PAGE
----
Those two cricket matches, which will be played elsewhere, will eventually become esoteric curios, starved of investment and attention but still beloved by those in the know. They will go the way of things like the President’s Putter, the annual amateur golf match for old Blues played at Rye in January, which The Times covered from 1920 until 2015 but in the final years that was largely because their tradition of playing in plus-fours made for a good photo.

Similarly, The Times stopped running the “bumps charts”, showing the progress of the Oxbridge college rowing crews, in 2008. It no longer merited the space. I worked for the sports department then and took an angry call from a reader when we dropped Cambridge’s results. He finally calmed down but made me promise that if we were to drop Cambridge we would also not cover Oxford.

Fads in sport come and go. In the late nineteenth century, pedestrianism or long-distance walking attracted huge crowds. The Great Six Days Race in 1878, set up by the British politician Sir John Astley, drew 10,000 people to watch competitors run, stagger and finally crawl for 450 miles round a track. The winner got the equivalent of £500,000. No one goes to watch people walk today.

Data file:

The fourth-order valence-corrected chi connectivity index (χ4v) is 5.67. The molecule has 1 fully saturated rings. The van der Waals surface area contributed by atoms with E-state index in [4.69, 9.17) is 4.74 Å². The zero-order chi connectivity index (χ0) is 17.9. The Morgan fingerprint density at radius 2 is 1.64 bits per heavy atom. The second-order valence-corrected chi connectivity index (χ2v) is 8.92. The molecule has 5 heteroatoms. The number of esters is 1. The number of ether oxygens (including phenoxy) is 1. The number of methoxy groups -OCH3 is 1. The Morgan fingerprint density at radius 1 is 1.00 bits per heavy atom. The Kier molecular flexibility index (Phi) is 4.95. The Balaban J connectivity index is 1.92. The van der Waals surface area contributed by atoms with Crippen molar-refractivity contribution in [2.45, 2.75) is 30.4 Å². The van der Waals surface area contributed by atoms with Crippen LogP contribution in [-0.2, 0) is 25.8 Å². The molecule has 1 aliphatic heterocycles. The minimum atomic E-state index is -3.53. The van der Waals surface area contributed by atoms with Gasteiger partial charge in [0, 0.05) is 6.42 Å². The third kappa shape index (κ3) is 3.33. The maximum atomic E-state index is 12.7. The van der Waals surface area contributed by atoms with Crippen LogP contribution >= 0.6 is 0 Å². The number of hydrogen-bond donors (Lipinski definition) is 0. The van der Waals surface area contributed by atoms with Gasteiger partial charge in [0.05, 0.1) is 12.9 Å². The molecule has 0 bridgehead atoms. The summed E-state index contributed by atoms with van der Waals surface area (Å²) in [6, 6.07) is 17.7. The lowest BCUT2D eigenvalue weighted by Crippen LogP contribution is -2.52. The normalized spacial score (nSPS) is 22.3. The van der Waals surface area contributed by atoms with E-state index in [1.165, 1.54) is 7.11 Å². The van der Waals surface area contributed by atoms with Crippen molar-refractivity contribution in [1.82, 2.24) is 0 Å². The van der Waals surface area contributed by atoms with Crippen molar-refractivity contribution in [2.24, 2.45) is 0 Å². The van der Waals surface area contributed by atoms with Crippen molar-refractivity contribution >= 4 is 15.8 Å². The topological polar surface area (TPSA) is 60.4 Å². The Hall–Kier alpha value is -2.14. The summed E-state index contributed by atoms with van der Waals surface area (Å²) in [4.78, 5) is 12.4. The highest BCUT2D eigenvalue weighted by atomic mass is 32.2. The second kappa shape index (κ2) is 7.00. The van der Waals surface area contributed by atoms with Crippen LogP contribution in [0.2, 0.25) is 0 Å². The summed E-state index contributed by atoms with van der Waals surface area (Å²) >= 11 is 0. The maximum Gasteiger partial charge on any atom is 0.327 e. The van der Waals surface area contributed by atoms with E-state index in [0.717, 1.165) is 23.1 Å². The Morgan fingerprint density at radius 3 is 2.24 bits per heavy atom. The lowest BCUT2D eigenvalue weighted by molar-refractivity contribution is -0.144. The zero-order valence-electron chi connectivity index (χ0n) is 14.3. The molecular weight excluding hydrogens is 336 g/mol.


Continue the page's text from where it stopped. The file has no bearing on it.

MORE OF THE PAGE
Sculling races were also huge at that time, especially for what they offered the betting market. Tens of thousands would be drawn to the riverbank to watch athletes compete in single combat. Now the Wingfield Sculls, which has decided the champion of the Thames since 1830 and was won five times by Sir Steve Redgrave, only attracts a handful of friends.

Yet traditions refuse to die. In 1721, Thomas Doggett, an Irish actor, died and left instructions in his will to continue an annual sculling race for Thames watermen between The Swan pub in London Bridge and The Swan pub in Chelsea. Three hundred years on, on 19 July, they will again compete for Doggett’s Coat and Badge, a fine scarlet outfit and a silver medal featuring the horse of the royal house of Hanover and the word “Liberty”.

And while it will not be televised or watched by tens of thousands, those who do happen to see the rowers churn past can satisfy themselves in knowing that they are witnessing something that is more than half a century older than the United States of America. Take that you Longhorns!